In 1964, the Very First Doctor encountered animatronic versions of both Dracula and the monster-of-Frankenstein in what turned out to be a haunted house attraction at “the festival of Ghana”. More famously, the Fourth Doctor encountered a crazy gothic scientist who was in the process of creating a patchwork monster to house the brain of the dead Time Lord Morbius —a story which really only makes sense if you assume that the literary Frankenstein doesn’t exist in the Doctor Who universe. But the plot — the supposed plot — of Frankenstein crops up over and over again in Doctor Who. Science can turn round and bite you on the bottom. There are some things which man was never meant to know. The Doctor’s greatest enemy is pretty much Victor Frankenstein recast into the Doctor Who milieu; recklessly creating the monsters which rise up and destroy him. He literally thinks that the Daleks will make him more powerful than God.

The Frankenstein of popular culture is a metaphor for hubris. Mary Shelley read the novel in that way: she subtitled it “the modern Prometheus”. The first dramatised version was even clearer, going with the title “Presumption, or, the fate of Frankenstein.” The excruciating prologue to the James Whale movie says that it is the story of a scientist who tried to create new life “without reckoning on God.” The Daily Mail very sensibly closed down all discussion about the genetic engineering of food crops by describing them as “Frankenstein Foods”.

But this isn’t the only way of reading the story. It could just as well be about the responsibilities of scientists to think through the social implications of their inventions. Victor’s offence isn’t that he presumptuously stole fire from the gods; it’s that he created a new creature and then left it to fend for itself. Which is what some people have accused God himself of doing. Brilliant but irresponsible men feature rather heavily in Mary Shelley’s own life story.

The Cybermen do have some affinities with the Frankenstein myth. They were certainly conceived as being a dire warning about science running out of control. They have sometimes been depicted as walking corpses, human flesh kept going with infinite mechanical augmentation. They have sometimes been shown harvesting dead bodies to create more Cyberpeople, and they have a definite habit of emerging from Tombs.

But the story of the Cybermen is not really about Science with a big S. It’s more about over-reliance on technology; about the fear that augmentation and transplantation could rob humanity of its essence. If I lose a hand and someone fits a prosthesis, then I am a human being with a prosthetic hand. So if my brain were transplanted into a robot, would I simply be a human being with a prosthetic body? And what if we got rid of the brain and replaced that with an artificial one as well? Would I have a prosthetic soul?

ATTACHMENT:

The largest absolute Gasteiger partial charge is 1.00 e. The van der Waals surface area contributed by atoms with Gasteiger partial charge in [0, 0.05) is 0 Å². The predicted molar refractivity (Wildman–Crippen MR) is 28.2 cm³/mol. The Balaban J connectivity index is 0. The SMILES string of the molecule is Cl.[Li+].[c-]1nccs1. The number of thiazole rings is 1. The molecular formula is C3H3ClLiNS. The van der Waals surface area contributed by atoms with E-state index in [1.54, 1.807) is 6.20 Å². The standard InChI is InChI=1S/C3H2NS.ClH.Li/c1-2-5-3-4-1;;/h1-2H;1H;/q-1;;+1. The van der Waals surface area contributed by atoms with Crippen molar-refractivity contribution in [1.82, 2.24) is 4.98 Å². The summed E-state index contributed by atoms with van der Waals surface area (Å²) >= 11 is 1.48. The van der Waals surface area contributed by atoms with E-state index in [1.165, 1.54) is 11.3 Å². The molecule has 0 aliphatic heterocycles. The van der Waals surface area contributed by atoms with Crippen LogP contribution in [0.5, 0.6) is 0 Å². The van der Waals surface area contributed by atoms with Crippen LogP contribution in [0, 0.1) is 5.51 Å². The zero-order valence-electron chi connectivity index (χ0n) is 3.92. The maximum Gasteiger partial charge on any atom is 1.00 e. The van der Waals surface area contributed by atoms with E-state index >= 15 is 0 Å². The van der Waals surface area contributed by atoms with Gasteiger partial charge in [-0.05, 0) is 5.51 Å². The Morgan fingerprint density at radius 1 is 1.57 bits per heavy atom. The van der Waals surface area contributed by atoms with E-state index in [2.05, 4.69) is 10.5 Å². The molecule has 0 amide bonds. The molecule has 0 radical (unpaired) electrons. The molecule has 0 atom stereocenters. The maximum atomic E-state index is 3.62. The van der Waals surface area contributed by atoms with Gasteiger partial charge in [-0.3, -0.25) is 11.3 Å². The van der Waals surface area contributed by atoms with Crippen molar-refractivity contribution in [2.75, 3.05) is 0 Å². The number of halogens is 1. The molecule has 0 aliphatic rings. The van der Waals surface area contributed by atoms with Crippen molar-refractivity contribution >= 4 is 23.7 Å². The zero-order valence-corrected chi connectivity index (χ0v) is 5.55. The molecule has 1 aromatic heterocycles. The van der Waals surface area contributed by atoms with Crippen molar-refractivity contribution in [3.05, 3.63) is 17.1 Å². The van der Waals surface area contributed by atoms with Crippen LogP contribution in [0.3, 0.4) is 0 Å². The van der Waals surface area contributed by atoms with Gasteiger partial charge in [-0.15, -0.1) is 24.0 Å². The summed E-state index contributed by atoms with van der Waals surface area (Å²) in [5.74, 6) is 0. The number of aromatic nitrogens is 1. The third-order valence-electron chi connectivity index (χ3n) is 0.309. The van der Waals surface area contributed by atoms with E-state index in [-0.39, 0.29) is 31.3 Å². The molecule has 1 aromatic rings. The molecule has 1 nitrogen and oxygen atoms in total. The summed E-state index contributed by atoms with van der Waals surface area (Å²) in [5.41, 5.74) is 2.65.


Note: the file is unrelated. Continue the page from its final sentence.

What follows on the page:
The olden-days characters are not merely Some Victorians: they are Mary Shelley, Lord Byron, Doctor Polidori and Clare Claremont. The human with the Cyberium hidden inside him is Percy Byshe Shelley. And this is important because…. Because the action mirrors the imagery in Shelley’s poetry, in the way that the imagery in Ghostlight arguably mirrored ideas from William Blake? Except that it doesn’t: hardly at all. Because the Lone Cyberman gives Mary the idea for Frankenstein? Except that it doesn’t: not in any meaningful or interesting way. “I wrote a story about a monster because I encountered a monster in the cellar of my house” is much less of an explanation than “I wrote a story about a monster because I had been discussing scientific experiments about the principle of life; because I was only beginning to get over the deaths of my mother and my first child; and because I had a weird, Freudian dream about a scientist reviving a corpse”.

Mary Shelley arguably created the modern genre of science fiction. So if Frankenstein had not been written, Doctor Who would not exist. It would have made more sense if it had been Mary who had the lump of Cybermercury stuck inside her. “This is the night when Frankenstein was created; but the creator of Frankenstein is not here” is a more interesting pitch than “This is the night when Frankenstein was created but the author of the Masque of Anarchy is not here.” “Can you imagine a world without Frankenstein?” Is a more interesting question than “Can you imagine a world without Ode to a Skylark?”

The Haunting of the Villa Diodati is about three very famous writers: but it is astonishingly uninterested in literature. It didn’t have to be Shelley: it could just as well have been A.N Other Victorian.